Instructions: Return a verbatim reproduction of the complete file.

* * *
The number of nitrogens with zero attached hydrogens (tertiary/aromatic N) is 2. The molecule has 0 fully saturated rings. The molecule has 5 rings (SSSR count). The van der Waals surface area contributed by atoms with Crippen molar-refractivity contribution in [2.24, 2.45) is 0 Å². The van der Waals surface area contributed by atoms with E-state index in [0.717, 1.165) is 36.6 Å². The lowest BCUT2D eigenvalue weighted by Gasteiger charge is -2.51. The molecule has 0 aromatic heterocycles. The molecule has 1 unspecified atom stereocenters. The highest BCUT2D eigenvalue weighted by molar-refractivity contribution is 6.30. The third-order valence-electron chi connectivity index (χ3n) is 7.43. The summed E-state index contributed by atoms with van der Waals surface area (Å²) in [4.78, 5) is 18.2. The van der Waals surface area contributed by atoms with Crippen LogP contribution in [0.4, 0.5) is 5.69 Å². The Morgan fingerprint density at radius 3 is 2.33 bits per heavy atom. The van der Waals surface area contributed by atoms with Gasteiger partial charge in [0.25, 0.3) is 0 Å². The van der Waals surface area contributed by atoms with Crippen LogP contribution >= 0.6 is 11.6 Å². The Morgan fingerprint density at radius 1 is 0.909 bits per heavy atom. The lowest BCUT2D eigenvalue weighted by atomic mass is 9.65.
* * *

The number of nitrogens with zero attached hydrogens (tertiary/aromatic N) is 2. The molecule has 0 fully saturated rings. The molecule has 5 rings (SSSR count). The van der Waals surface area contributed by atoms with Crippen molar-refractivity contribution in [2.24, 2.45) is 0 Å². The van der Waals surface area contributed by atoms with E-state index in [0.717, 1.165) is 36.6 Å². The lowest BCUT2D eigenvalue weighted by Gasteiger charge is -2.51. The molecule has 0 aromatic heterocycles. The molecule has 1 unspecified atom stereocenters. The highest BCUT2D eigenvalue weighted by molar-refractivity contribution is 6.30. The third-order valence-electron chi connectivity index (χ3n) is 7.43. The summed E-state index contributed by atoms with van der Waals surface area (Å²) in [4.78, 5) is 18.2. The van der Waals surface area contributed by atoms with Crippen LogP contribution in [0.4, 0.5) is 5.69 Å². The Morgan fingerprint density at radius 3 is 2.33 bits per heavy atom. The van der Waals surface area contributed by atoms with Gasteiger partial charge in [0.25, 0.3) is 0 Å². The van der Waals surface area contributed by atoms with Crippen LogP contribution >= 0.6 is 11.6 Å². The Morgan fingerprint density at radius 1 is 0.909 bits per heavy atom. The lowest BCUT2D eigenvalue weighted by atomic mass is 9.65.